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NFL Modifies List Of ‘High-Risk’ Activities, Allows Teams To Suspend Players Up To 4 Games

The NFL and the NFLPA finalized the langue of the CBA amendment late Monday night, and with it, the NFL Management Council completed an updated list of the activities that will be deemed ‘high-risk’ that players must refrain from during the course of the 2020 season. In addition, the measures by which teams will be permitted to discipline players has been revised.

Most significantly, teams may now, at their discretion, fine or suspend a player who engages in reckless behavior exposing himself at high risk to Covid-19, for up to four weeks, or in the case of a fine, the equivalent of four weeks’ pay. The memo also states that there will be no written warnings for first offenses.

You can read the details of the specific activities that are barred, but I can tell you that the wording of these restrictions has changed, in some cases significantly, to provide much more nuance, such as specifying what qualifies as a bar, and allowing players to attend sporting events if they are in a separated seating area. An important omission is religious services. Previously, the league sought to bar players from attending religious services that did not limit its attendance capacity.

Overall, the activities that the league is looking for its players to avoid consist of large gatherings in indoor environments, or in other words the conditions under which individuals are most likely to be exposed to and to contract the coronavirus.

These revisions were made under the shadow of the MLB’s struggles to contain their own battles. So far, within the first two weeks of their season, they have had two separate franchises—the Miami Marlins and now the St. Louis Cardinals—battle significant outbreaks of Covid-19, both generally within the organization and also specifically on their player roster. It even prompted MLB commissioner Rob Manfred to warn that player behavior must improve dramatically in order to complete the season.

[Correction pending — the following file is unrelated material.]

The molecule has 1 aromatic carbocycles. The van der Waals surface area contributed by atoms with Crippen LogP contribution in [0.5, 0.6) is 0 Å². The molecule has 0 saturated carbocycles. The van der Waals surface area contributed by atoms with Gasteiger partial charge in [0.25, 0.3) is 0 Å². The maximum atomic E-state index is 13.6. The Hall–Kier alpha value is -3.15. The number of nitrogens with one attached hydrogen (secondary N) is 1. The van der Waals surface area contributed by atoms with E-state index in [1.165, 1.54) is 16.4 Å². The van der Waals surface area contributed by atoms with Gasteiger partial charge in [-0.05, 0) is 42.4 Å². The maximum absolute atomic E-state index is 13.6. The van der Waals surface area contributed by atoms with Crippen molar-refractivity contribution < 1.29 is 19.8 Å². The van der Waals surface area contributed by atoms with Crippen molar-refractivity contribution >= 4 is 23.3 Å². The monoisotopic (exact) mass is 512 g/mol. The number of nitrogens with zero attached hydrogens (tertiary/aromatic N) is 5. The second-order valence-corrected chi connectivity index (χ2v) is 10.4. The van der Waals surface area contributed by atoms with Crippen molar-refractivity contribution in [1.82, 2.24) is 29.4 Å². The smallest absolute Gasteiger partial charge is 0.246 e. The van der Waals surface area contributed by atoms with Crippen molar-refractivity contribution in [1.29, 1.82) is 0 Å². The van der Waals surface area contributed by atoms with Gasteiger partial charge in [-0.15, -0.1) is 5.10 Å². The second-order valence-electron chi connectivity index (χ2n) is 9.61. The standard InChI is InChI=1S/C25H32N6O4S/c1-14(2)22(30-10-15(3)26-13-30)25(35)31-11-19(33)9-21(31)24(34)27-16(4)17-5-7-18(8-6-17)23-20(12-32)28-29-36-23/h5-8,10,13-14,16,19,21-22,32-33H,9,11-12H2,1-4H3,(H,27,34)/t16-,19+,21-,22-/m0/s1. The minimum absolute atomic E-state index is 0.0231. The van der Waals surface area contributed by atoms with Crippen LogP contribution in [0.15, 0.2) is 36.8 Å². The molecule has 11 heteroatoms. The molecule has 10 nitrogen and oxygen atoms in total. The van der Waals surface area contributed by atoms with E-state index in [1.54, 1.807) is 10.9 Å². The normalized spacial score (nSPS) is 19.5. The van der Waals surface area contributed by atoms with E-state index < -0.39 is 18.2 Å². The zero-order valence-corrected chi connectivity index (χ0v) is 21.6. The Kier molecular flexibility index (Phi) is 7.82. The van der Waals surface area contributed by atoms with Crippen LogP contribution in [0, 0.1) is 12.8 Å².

The NFL, like the MLB, has avoided the ‘bubble’ approach that the NHL and the NBA have adopted in their efforts to complete their 2019-20 seasons, which were already underway when the pandemic escalated in March.

It relies much more on individual personal responsibility on behalf of everybody involved, and at least in the case of the Marlins, we already know definitively that the outbreak can be traced back to a number of different individual players exposing themselves to the public without proper protection and social distancing.

The NFL has already seen this happen to another league. They know that they must avoid a similar circumstance. They have a lot more money on the line, so they will surely encourage their teams to enforce these measures and discipline those who violate the agreed-upon terms.

By now, well over 100 players have either been placed on the reserve/Covid-19 list or chosen to opt out of the season—really, closer to 150 or so in total. Many players have already returned from the reserve list, but everyone involved understands that this will be an ongoing process throughout the season, as teams just now are beginning to get onto practice fields.

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